Former media magnate Conrad Black will be taken into custody by U.S. Immigration and Customs Enforcement today prior to his release from a Florida prison, the agency has confirmed to CBC News.
The Montreal-born Black, 67, is not a U.S. citizen and will be required to leave the United States after his release, which is anticipated on Friday, according to a spokesman for the Federal Bureau of Prisons.
He will be transferred from the Federal Correctional Institution in Miami to an immigration detention facility, which is standard practice for non-U.S. citizens.
Black will then be removed from the country, according to CBC's David Common.
While Black has a temporary resident permit from Canada, he is a British citizen, so could be sent to the U.K. He was recently granted the temporary resident permit by the Harper government after renouncing his Canadian citizenship more than a decade ago.
While the prospect of Black returning to Canada has stirred controversy — and criticism from the NDP, not everyone wants to roll up the welcome mat on Black Friday.
"Should we keep him out because he is a rich, white guy?" a reader on the CBC's website wrote in response to news of the pending reunion.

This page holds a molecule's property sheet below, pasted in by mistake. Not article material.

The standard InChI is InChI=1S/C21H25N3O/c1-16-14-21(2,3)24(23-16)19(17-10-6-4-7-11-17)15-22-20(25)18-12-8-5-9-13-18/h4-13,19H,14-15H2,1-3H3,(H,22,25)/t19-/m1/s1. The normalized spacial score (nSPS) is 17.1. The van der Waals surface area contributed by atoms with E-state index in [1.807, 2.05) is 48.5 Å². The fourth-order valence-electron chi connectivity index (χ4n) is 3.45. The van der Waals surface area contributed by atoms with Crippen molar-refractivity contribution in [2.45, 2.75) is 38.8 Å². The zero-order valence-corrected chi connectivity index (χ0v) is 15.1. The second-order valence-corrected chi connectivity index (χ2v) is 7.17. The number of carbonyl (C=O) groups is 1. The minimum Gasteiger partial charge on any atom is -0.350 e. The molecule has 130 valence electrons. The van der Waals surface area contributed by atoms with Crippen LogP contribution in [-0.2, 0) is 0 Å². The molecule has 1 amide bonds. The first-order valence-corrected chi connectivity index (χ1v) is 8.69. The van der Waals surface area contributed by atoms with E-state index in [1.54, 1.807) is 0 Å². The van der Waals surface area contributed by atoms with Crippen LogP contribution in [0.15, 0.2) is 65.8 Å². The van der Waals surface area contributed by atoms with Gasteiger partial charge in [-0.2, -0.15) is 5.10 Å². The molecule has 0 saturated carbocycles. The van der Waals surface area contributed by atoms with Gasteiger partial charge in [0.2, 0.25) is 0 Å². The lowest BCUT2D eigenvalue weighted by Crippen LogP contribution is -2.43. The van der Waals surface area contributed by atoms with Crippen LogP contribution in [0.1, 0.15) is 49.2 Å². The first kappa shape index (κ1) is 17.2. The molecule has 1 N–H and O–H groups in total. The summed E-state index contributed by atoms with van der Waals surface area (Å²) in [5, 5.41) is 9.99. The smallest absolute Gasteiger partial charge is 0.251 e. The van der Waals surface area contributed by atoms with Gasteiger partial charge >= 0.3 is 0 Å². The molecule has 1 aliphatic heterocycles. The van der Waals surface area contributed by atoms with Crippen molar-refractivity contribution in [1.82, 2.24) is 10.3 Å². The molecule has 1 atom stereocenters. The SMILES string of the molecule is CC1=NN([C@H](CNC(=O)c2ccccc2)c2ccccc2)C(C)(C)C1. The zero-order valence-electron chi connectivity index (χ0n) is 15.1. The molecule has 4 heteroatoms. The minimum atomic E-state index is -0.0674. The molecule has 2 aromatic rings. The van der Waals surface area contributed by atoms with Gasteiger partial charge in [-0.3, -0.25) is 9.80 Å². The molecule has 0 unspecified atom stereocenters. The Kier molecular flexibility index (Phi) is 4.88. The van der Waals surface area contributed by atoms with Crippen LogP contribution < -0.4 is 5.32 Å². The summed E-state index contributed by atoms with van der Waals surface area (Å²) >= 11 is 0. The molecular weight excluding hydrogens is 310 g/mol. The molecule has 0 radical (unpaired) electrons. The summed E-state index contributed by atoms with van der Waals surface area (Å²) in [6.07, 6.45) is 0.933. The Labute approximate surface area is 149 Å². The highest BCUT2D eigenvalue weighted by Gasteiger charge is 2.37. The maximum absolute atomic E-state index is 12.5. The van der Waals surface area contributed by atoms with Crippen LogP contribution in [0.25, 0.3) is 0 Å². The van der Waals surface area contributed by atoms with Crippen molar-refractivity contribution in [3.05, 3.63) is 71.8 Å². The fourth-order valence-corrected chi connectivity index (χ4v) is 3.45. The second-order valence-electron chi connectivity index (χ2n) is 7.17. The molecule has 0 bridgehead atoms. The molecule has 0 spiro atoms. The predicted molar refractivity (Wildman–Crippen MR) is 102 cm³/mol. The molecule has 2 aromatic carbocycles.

"He has paid his debt to society. He has the money to pay his own way, he is unlikely to reoffend and he can write a good news article …. Welcome home Conrad."
Black was sentenced to 78 months in prison in 2007 for an alleged multi-million-dollar fraud scheme involving his company Hollinger Inc., a Canadian-based media firm which owned newspapers in the United States. After serving 29 months of his original sentence, Black was released from Florida's Coleman Federal Correctional Complex after the U.S. Supreme Court overruled his conviction citing a misuse of the "honest services" provision in the fraud statute.
Last June, Black was convicted on fraud and obstruction of justice charges. The court agreed to apply his prior time served to his new sentence. He was admitted to the low security Federal Correctional Institution in September to serve the rest of his term.